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#169    Frank Merton

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Posted 07 February 2013 - 07:23 AM

We need to be careful using deductive logic to answer scientific questions, such as how common life may be in the universe.  The ancients deduced that heavier objects fall faster than lighter ones and that "up" and "down" are intrinsic aspects of nature.

The problem is that the results depend on a long chain of deductions and assumptions, and if any of them are wrong, the entire chain of reasoning fails.


#170    Frank Merton

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Posted 07 February 2013 - 07:26 AM

Duplicate

Edited by Frank Merton, 07 February 2013 - 07:34 AM.


#171    scowl

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Posted 07 February 2013 - 04:47 PM

View PostFrank Merton, on 07 February 2013 - 07:23 AM, said:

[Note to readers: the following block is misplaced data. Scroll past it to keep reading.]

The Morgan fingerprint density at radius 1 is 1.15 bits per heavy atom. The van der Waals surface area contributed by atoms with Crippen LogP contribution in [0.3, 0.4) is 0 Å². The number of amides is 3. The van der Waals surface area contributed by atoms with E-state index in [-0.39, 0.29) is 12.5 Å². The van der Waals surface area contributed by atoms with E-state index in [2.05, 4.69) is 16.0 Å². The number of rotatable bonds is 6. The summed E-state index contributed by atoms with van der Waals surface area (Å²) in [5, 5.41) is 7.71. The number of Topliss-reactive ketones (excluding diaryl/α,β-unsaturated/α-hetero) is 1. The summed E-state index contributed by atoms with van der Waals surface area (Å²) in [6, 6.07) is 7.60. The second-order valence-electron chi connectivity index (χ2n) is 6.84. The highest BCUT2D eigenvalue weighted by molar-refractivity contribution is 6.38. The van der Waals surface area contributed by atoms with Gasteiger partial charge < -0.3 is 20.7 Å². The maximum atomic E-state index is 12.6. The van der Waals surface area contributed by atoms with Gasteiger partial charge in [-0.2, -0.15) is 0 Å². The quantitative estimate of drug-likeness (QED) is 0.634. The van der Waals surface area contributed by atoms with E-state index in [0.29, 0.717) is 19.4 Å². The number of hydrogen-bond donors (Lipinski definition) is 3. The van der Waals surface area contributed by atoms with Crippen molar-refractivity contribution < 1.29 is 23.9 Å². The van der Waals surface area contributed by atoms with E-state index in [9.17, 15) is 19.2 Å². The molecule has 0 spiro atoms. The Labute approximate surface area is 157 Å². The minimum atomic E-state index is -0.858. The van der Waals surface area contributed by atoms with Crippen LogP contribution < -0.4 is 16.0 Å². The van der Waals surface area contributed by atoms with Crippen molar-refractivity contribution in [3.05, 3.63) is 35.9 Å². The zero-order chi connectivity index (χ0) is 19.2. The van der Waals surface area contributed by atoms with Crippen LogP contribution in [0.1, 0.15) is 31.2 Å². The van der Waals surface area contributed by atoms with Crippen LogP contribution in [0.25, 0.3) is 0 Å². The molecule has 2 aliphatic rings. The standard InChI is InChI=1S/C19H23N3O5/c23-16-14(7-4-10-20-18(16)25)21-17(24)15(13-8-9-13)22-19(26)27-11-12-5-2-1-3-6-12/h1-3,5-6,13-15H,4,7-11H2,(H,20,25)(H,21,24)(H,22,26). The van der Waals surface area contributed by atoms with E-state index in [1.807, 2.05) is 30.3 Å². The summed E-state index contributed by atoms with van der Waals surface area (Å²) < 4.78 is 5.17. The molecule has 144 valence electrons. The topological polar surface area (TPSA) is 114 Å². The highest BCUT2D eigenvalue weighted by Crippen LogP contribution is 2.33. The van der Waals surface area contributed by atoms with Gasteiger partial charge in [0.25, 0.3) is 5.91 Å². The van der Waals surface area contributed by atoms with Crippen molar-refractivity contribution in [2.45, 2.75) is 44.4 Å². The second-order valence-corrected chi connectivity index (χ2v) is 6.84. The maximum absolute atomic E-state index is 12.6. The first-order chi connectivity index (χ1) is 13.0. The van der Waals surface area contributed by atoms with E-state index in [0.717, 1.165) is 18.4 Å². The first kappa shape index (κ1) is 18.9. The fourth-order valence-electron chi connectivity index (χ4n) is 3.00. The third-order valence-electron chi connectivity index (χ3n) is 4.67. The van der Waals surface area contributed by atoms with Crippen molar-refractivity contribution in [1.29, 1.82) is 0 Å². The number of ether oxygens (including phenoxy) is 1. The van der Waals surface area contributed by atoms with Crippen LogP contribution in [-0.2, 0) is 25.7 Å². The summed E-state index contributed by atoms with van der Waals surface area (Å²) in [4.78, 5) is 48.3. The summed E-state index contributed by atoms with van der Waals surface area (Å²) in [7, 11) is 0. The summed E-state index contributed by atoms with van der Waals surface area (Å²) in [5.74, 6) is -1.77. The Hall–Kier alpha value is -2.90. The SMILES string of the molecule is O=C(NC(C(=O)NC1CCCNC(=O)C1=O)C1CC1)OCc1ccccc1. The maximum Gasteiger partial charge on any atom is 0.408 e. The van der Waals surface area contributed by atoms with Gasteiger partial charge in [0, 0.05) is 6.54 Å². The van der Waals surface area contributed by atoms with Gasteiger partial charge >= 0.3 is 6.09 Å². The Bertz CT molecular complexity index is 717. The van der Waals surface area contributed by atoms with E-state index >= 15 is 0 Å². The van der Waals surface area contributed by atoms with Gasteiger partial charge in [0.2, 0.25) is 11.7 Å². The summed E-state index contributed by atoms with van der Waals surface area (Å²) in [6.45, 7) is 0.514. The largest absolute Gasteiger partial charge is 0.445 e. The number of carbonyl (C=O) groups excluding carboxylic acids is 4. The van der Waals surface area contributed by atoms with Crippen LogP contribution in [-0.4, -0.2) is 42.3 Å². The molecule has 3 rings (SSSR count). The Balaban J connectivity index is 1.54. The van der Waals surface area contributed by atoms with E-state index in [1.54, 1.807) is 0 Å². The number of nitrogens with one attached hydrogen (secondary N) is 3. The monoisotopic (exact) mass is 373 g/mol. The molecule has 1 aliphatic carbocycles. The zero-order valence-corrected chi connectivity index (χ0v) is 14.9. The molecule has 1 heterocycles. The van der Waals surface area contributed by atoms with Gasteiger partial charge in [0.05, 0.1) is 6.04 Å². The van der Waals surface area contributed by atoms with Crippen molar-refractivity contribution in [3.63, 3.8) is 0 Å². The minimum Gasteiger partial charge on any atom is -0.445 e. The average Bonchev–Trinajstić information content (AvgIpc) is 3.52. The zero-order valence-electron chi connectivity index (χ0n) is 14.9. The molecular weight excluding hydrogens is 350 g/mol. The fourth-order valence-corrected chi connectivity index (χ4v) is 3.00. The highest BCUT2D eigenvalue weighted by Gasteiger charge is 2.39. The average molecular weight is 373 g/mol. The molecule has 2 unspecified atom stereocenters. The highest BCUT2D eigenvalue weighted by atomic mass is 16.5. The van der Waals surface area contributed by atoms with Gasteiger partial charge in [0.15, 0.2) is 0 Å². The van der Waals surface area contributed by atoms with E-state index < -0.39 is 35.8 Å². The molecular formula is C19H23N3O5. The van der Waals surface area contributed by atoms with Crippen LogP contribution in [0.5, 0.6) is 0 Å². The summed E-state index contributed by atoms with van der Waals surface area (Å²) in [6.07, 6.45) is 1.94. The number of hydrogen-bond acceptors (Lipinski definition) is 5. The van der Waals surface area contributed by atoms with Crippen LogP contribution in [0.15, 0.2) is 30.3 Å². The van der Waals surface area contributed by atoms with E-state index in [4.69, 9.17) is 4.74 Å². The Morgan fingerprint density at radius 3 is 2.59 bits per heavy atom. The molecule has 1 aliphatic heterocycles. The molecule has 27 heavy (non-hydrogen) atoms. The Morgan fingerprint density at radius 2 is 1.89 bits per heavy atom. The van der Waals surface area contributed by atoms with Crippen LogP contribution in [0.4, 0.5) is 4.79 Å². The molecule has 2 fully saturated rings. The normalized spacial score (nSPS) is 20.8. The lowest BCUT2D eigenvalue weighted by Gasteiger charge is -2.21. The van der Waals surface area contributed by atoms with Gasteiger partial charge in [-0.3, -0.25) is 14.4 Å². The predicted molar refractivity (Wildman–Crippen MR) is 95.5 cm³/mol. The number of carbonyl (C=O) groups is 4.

We need to be careful using deductive logic to answer scientific questions, such as how common life may be in the universe.  The ancients deduced that heavier objects fall faster than lighter ones and that "up" and "down" are intrinsic aspects of nature.

Actually they presumed it because none of them had bothered to test such an obvious fact. Just like how people presume the universe must be crawling with life because their backyard is full of weeds.


#172    scowl

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Posted 07 February 2013 - 04:56 PM